NATHAN

You win a holiday to go anywhere for a weekend – that sounds like such a stupid question at the moment – but if we imagine when this all ends, you win a holiday to go anywhere for a weekend, what would be your choice?

 

JENNA

You know where I'd go? And I'm saying this because – well, I really mean it but also I'm supposed to be going in a few weeks and I'm fairly sure that's not going to happen – but I'd go to Hungary. My grandma is Hungarian and it's probably the country that I've been to the most over the years. I would go to Budapest, for a couple of days, and then I would drive to Balatonand the lake and spend a couple of days there.

 

NATHAN

So these are on a scale of 1-10, with 1 being not happy or confident, and 10 being totally happy and confident, how do you feel about these situations: 1) Putting together flat pack furniture.

 

JENNA

Seven.

 

NATHAN

That's a good confident one. Admitting you're wrong.

 

JENNA

(Slightly nervous “woah” sound.) It depends who to! (Laughs.) I'm going to say a six.

 

NATHAN

This is an appropriate one: spending a few days alone.

 

JENNA

Oh god. Actually, great at that currently, ten.

 

NATHAN

Cooking something new from a recipe.

 

JENNA

I am terrible at following recipes I just kind of judge in a way that is very hit and miss. So, just because I'm stubborn – four.

 

NATHAN

Last one: confronting a friend when you think they’ve done something disagreeable.

 

JENNA

I think I would say six, I think my friends would say eight!

 

NATHAN

That's it, you're all done – thank you so much!

 

JENNA

That was so much fun

NATHAN

I've just decided that I'm going to call that quick fire section “10 to”. That was Jenna at 10 to.

This episode is part of a little mini series about things that people love – it might be a place, a song, a book, an idea, a hobby – pretty much anything. In the previous episode, actor and producer Tonia Daley-Campbell told me about her love of dance. For this episode, I have a confession to make. Not only did I already know what Jenna's love would be – it's a love that I also share. Although for reasons that will soon become clear – Jenna's love for this is much tied to her family and childhood.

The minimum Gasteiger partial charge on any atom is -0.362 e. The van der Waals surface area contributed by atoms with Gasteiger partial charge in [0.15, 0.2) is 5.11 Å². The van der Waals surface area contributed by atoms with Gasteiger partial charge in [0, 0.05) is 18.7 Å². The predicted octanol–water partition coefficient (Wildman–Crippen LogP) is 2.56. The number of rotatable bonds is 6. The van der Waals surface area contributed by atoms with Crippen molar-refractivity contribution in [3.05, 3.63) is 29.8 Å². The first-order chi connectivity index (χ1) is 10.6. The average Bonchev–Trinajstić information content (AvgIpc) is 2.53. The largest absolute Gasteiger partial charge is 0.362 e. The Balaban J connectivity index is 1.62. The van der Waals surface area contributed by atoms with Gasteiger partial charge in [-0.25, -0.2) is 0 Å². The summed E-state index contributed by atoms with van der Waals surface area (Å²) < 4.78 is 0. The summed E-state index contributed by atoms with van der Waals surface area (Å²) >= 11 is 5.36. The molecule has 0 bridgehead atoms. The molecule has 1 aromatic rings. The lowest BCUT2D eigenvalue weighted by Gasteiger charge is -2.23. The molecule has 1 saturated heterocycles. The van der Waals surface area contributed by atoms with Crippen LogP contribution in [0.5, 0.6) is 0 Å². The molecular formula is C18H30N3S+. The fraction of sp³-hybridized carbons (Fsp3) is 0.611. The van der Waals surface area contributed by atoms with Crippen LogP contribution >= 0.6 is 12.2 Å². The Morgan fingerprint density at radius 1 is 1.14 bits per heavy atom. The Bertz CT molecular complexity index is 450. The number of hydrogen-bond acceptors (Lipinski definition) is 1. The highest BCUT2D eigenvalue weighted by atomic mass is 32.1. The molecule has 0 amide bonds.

One of the highlights of this love was over 20 years ago...

 

(Montage clip of crowd singing and commentary from 1999 Champions League final as Ole Gunnar Solskjaer scores the winning goal for Manchester United.)

 

If you're not a United fan, or even a football fan, this has much to do with family and home as it does to do with football....

 

NATHAN

When did you know what Manchester United is?

 

JENNA

So, disclaimer again, I am obviously – in case you can't tell – I am Mancunian, this is the Manchester accent. Where I actually am right now is New Moston and we are about a minute down the road from Newton Heath, which is – for the other nerds in the world – is where Manchester United first was born, and the football team was called Newton Heath, and then they became Man United. My Mum's side of the family, my grandparents were Irish and back in Ireland were massive Man United fans. When they came over and they moved to Manchester they had five kids, I've got three Uncles on my Mum's side, my Mum and my Aunt and I think it is fair to say that every single one of them is a massive red. There's not a moment of my life that I can remember not knowing what Man United was really. I don't think I had any choice. If I had been anything but United I think I would have been disowned.

 

NATHAN

I think I kind of know the answer to this question: so how much would you say that United is part of your identity?

 

JENNA

Oh man! I don't think I can even quantify that. I vaguely remember weekends when football was on TV, we'd gather round and we'd watch it and I remember being very young and asking “can't we watch something else?” But I think that lasted probably a matter of months before I was completely immersed in it. My biggest memories of being a kid were going to Old Trafford, the Treble season – all of that. Some of the biggest, most amazing moments of my life have been at Old Trafford or being a United fan. Actually, it's one of the things that I'm missing the most right now being on lockdown.

 

NATHAN

It's weird isn't it?

 

JENNA

It's so weird. My Dad passed away when I was 22, 23, and through various other heartbreaks in my life, the one thing that will always snap me out is watching Man United, even if we're rubbish and losing. The feeling of that team and what it means...